Microsoft is the productivity partner for most enterprises and organizations today. These organizations trust Microsoft Office products as secure cornerstones for their cloud migration. This same widespread adoption attracts attackers to target enterprises’ productivity partners. Proofpoint has written about this in the context of third-party OAuth abuse, threat actors using Microsoft services for attacks and cloud credential compromise campaigns from early 2022.
Microsoft Sway is such a tool for attackers. One of the less-commonly used apps in the Microsoft 365 suite, Sway allows users with Microsoft accounts to combine text and media to create a presentable website.
In 2019 and 2020, there were reports of “PerSwaysion” attacks and other phishing campaigns using Microsoft Sway. In this blog, we build on prior research reports by exploring the actual techniques in depth through a proof of concept (POC). We discuss how attackers can use Microsoft Sway to easily circumvent Microsoft’s basic protections in the app to phish users and distribute malware within organizations.
An attacker can weaponize a Sway page by either compromising a Microsoft 365 account within the target organization (to phish more users) or creating a Sway page within their own Microsoft 365 account outside the target organization. The malicious Sway pages function like weaponized webpages, except they’re hosted on Microsoft infrastructure. It’s also very difficult for end users receiving attacks in Sway to spot any indications of malware or phishing.
Proofpoint recommends educating users to be aware of Microsoft Sway-based embedded phishing and malware risks, set up comprehensive account compromise detection using a cloud access security broker (CASB) solution, and isolate end user traffic when users click on links within Microsoft Sway pages. If need be, limit usage of Microsoft Sway in your cloud environment.
Using Microsoft Sway to phish users
Most phishing attack vectors involve clicking a direct link to a phishing page. Some of the previous attacks within customer environments we observed used this method. Microsoft uses a warning pop-up to attempt to discourage users from falling prey to such phishing attempts.
In this first visual of a Sway page below, we show a potential phishing attempt using a hyperlinked URL to a malicious phishing page.
Figure 1. A simulated phishing attack using a malicious URL within a Sway page.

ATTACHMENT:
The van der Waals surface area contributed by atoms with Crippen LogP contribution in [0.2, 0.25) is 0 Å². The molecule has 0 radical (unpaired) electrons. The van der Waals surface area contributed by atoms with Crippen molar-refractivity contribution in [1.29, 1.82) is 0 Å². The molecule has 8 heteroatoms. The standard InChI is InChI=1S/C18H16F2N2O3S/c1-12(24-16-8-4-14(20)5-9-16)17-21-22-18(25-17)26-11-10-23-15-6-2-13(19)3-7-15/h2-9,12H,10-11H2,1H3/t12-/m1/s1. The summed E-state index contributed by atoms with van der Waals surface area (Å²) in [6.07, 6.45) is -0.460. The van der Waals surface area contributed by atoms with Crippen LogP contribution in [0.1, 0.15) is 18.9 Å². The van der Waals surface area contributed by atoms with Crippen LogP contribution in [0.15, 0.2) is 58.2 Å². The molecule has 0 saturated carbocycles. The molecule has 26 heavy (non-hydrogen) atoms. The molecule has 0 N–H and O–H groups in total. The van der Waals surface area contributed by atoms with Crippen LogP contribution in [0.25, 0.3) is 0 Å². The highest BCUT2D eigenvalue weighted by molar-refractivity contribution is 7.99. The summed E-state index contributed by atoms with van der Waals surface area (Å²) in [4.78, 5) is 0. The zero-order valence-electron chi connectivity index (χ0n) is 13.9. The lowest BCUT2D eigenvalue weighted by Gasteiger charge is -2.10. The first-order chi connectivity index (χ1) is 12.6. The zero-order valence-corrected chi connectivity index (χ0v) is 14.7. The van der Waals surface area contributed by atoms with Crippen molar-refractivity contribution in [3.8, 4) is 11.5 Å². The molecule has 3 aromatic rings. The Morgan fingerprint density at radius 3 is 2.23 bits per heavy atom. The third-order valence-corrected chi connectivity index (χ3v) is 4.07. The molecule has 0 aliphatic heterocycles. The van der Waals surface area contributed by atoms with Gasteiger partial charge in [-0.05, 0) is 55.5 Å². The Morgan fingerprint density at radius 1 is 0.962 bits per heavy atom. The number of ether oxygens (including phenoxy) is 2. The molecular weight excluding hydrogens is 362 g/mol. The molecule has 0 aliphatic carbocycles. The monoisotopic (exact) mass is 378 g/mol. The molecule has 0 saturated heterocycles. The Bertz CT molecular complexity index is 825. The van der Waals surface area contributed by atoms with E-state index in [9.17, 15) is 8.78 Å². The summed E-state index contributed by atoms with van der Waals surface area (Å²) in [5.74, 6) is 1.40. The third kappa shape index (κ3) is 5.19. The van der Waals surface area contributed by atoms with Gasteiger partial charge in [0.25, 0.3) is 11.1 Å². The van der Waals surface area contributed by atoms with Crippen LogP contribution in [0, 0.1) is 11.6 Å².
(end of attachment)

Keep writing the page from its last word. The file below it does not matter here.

The Sway page in this example contains a seemingly important “Employee Payslip” with a hyperlink—“Sign me in to Office”—to view it. Unbeknownst to the user, the link is to a phishing page. When the user clicks on the link, Microsoft has a warning pop-up to dissuade the user from going to the eventual phishing page. Users can still click the “OK” button and go to the phishing page, but at least they’ve been warned.
However, Proofpoint cloud security research indicates that attackers can phish users using an embed method within Microsoft Sway without a warning pop-up. This involves a user clicking on a link in an embedded malicious document within a Sway page.
The steps to compromising a user’s account using the embed method are as follows:
- Create or edit a Sway page
- Embed a Microsoft-supported document (such as .docx, .xlsx, .pptx and .pdf files) that contains a phishing link in the new Sway page
- Include some common social engineering methods to make the malicious Sway page appear convincing
- Share the Sway page with users within or outside the organization (through email, chat, text messages or any other messaging platform)
- Redirect users who click on the phishing link in the embedded document to a phishing website that asks for their credentials
In the second visual below, we show a phishing attempt using the same phishing page, but this time it’s embedded within the Sway page. This is a socially engineered .docx file with a Microsoft SharePoint logo, a blurred pay slip and an inviting link to click on, which is embedded in the Sway page. When the user clicks on the “View online” link, they’re redirected to a phishing site without any warning.
Figure 2. A simulated phishing attack using a malicious URL in an embedded Word document within a Microsoft Sway page.